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MAVA's 2018 Volunteer Trends Research Results

Mary Quirk

MAVA's 2018 Volunteer Trends Research Results

By Mary Quirk
Executive Director of Living at Home Network and MAVA Volunteer

After a decade of wild fluctuations of the top trends in volunteerism, the MAVA 2018 Volunteer Trends Survey found a relative stabilization in the volunteerism trends. Three of the top trends found in MAVA’s 2014 study remained top trends in the 2018 study: interest in short term volunteering, volunteering on evenings/weekends and developing or utilizing workplace skills. Volunteers seeming busy emerged as another top trend with 48% of organizations reporting seeing this increase over the past year.

Organizations reported that there were fewer inquiries from the Traditional generation for volunteering but inquires from other generations of volunteers are growing. The generation where the largest number of organizations were seeing an increase was with Boomers. Inquires by groups about volunteering also continue to increase. A trend of high concern was older volunteers aging out and being hard to replace.

The survey addressed the question: Is volunteerism up or down? The results indicate that inquiries from volunteers seemed stable or increasing overall but the majority of organizations were at least somewhat short on volunteers to meet needs.

The survey results indicated some intriguing emerging trends to watch:
• Virtual volunteering
• Interest in politically motivated volunteering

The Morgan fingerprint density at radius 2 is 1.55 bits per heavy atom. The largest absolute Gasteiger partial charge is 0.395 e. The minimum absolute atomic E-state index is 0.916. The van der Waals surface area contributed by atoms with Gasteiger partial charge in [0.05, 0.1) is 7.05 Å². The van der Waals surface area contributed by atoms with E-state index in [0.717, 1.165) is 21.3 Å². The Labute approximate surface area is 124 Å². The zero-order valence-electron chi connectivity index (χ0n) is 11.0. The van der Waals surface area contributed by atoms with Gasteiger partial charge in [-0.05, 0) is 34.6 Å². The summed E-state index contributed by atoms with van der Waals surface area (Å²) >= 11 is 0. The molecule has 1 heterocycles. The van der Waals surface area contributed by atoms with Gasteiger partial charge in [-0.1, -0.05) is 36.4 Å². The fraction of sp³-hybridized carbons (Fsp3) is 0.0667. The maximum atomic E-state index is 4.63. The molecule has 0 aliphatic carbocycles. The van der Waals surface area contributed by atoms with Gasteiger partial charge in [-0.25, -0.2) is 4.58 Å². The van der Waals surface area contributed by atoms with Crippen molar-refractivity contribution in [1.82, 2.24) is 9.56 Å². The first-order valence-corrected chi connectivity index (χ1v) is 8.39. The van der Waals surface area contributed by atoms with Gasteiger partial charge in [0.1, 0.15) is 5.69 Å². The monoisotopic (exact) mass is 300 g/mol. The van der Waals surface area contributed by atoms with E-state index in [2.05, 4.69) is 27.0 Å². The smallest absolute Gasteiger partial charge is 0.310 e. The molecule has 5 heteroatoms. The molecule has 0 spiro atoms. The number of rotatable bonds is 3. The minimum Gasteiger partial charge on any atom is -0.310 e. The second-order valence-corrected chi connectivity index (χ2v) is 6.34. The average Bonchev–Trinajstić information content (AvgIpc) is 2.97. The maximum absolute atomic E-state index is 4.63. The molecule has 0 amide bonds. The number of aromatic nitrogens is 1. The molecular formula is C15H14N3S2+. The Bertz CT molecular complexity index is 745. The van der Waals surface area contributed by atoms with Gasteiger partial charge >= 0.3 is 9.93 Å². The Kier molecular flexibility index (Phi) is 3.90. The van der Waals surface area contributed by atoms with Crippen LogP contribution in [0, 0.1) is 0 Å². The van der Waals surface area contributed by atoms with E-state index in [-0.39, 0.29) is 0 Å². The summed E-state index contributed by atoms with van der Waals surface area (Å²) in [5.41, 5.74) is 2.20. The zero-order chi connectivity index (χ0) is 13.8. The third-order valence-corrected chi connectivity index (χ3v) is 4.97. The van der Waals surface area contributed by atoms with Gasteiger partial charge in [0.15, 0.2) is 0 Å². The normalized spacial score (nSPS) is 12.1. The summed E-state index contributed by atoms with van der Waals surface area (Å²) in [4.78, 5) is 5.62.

• Interest in volunteering by students shows good potential for Generation Z as it enters the volunteer workforce
• Regulations and requirements are increasing and causing difficulties
• Rapid change in the use of technology in volunteerism

Volunteer managers are proactively developing and implementing strategies to address the complex changes in volunteerism. Over a hundred strategies were shared.

Although the trends are stabilizing some, it not a time to get complacent as we still have a lot to do to address the trends of volunteers seeking shorter term, more flexible and skill based opportunities and we are seeing some emerging trends that will require new innovations. Read the Preliminary Report for more details. Thank you to the 239 leaders of volunteers who responded to the survey.

What volunteers are seeking
• 47% seeing increased interest in short term volunteering
• 35% seeing increased interest in volunteering on evenings and weekends
• 30% seeing increased interest in using workplace skills

Who is volunteering
• 35% seeing more inquires from Boomers
• 31% seeing more inquires from high school and college students
• 31% seeing more inquires from Millennials
• 27% seeing less inquires from Traditional generation
• 21% seeing more inquires from Gen X

Other trends
• 48% seeing increase in volunteers seeming busy
• 45% seeing increase in older volunteers aging out and hard to replace
• 35% seeing increase in regulations/requirement related to volunteering